Although the Renewable Energy Incentive Program signaled the state’s shift toward a valid future in the green sector, Arizona still has a way to go before catching up to other states.

A new study by the nonprofit research group Next 10 found that between 1995 and 2008, California had a 2.4 percent annual growth rate in its core green-economy employment. The study also found that although total jobs in California decreased 1 percent between January 2007 and January 2008, green jobs increased 5 percent.

“The state has to make some strategic investments,” Melnick said. “It’s got to be creative about regulation, work force development, finance and marketing itself. Right now, no one is saying Arizona is the green job capital of the world. We really could have been the solar capital of the world 20 years ago. We were growing so fast and so rich, but now we need it.”

Barry Broome, president and CEO of the Greater Phoenix Economic Council (GPEC) echoes these sentiments.

“It’s a very policy-specific industry,” Broome said. “We have to think critically about energy policy, planning and community economic development.”

Now more than ever, Arizona needs to take the right steps in securing the industry as a valuable economic engine.

Green Jobs
The burgeoning sustainability industry is growing green jobs, bringing the prospect of much-needed employment to the state.

Brewer recently announced that one of the world’s largest solar-cell manufacturers, China-based Suntech Power Holdings, will bring its U.S. headquarters to the West Valley this year. Suntech, a multibillion-dollar corporation that makes photovoltaic solar cells and solar electric systems, will potentially be one of the first companies eligible for the Renewable Energy Incentive Program.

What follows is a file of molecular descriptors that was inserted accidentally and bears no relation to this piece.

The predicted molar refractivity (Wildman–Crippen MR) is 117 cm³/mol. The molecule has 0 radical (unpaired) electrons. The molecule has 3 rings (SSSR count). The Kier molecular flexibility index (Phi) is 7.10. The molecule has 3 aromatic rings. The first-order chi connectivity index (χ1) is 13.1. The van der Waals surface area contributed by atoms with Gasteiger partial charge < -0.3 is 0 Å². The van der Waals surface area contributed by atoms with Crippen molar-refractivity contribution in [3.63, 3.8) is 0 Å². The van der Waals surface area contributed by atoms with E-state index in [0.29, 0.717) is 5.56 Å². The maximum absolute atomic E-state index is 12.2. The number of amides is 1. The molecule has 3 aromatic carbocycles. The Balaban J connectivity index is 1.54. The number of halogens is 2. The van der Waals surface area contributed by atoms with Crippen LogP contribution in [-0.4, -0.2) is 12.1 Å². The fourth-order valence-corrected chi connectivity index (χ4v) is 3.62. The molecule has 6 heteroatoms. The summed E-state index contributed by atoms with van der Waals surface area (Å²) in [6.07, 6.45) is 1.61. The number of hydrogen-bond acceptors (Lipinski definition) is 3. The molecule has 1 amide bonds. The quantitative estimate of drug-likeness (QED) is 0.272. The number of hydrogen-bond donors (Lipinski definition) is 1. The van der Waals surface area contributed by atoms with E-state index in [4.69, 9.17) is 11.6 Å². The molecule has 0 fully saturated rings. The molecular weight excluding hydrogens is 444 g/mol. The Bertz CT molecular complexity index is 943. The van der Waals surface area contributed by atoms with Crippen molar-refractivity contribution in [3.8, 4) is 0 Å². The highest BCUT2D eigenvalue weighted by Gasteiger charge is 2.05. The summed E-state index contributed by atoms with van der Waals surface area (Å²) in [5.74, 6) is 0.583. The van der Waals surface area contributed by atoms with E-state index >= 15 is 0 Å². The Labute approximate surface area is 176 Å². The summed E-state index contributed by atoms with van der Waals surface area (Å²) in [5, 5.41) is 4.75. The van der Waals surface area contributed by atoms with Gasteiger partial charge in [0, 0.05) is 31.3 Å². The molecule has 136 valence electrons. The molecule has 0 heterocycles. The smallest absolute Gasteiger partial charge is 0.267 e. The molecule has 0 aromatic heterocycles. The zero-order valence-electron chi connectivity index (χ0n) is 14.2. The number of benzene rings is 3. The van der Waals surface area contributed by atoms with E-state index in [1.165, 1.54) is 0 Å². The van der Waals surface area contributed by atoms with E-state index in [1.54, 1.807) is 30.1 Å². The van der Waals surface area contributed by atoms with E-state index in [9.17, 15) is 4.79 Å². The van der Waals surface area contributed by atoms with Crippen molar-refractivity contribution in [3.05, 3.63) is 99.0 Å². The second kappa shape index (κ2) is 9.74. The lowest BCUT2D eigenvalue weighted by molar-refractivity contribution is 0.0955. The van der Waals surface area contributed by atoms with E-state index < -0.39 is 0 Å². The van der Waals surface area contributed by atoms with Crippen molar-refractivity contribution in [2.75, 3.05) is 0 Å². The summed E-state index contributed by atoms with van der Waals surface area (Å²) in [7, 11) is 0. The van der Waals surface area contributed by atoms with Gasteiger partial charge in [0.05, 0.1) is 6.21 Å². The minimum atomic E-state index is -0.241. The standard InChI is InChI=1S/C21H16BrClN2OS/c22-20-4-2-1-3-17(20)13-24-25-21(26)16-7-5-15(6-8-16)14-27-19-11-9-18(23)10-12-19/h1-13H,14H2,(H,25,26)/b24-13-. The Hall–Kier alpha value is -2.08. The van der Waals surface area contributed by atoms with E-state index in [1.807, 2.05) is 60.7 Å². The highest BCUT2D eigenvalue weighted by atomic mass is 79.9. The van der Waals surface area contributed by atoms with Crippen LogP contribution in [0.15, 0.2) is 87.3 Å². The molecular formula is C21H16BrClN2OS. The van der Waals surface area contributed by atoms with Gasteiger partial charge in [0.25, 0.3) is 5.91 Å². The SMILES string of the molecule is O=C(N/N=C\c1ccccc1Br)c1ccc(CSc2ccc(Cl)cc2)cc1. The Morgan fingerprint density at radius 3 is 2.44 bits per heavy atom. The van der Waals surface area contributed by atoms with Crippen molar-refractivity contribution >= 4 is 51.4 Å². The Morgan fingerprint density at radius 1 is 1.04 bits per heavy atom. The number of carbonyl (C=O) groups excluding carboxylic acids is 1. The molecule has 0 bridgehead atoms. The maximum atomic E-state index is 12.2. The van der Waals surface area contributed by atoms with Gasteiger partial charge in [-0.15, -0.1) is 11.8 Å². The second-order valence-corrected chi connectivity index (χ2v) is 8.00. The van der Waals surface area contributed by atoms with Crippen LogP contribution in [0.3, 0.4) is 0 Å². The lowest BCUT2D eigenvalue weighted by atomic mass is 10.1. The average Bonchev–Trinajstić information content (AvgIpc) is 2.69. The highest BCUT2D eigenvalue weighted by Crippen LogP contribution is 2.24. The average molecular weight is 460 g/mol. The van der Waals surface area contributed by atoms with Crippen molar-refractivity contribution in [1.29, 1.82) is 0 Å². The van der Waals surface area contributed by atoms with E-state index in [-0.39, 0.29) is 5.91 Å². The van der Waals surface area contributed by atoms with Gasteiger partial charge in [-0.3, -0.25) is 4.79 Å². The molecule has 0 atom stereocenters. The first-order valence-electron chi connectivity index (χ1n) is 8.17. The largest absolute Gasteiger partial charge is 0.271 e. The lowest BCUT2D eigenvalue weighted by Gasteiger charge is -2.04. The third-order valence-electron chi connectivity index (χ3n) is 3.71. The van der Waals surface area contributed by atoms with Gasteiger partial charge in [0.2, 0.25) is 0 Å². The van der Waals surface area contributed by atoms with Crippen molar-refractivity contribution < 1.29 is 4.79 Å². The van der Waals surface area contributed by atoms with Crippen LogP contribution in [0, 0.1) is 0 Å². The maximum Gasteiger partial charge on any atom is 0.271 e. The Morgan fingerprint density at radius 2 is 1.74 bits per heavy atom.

“We did quite an extensive search around the country,” said Steven Chan, chief strategy officer of Suntech Power Holdings. “(Arizona) had a combination of a strong potential market, very supportive policies and incentives, and very good educational institutions.”

The plant is set to open in Goodyear and is expected to begin production in the third quarter of this year, with an initial production capacity of 30 megawatts. The 80,000 to 100,000-square-foot plant will be designed with growth in mind, due to the anticipated expansion of the U.S. solar market.

Suntech announced it is expecting up to 150 jobs for the company’s first phase — 75 at launch, with the potential to double within the year. The plant will have a variety of jobs that will be focused mostly on manufacturing and operations.

“We’re looking forward to building a long-term base for Suntech in Arizona. We feel that both in Arizona and across the U.S. there is a promising future for a green work force,” Chan said.

Another manufacturer also has announced plans for an Arizona presence — and it comes from an unlikely source. Tower Automotive, a producer of structural metal components for the automobile industry, plans to invest $50 million in an Arizona plant. The decline of the U.S. auto industry hurt the company and spurred it to diversify its product line. The plant will manufacture mirror assemblies for solar-power systems and will employ about 200 people.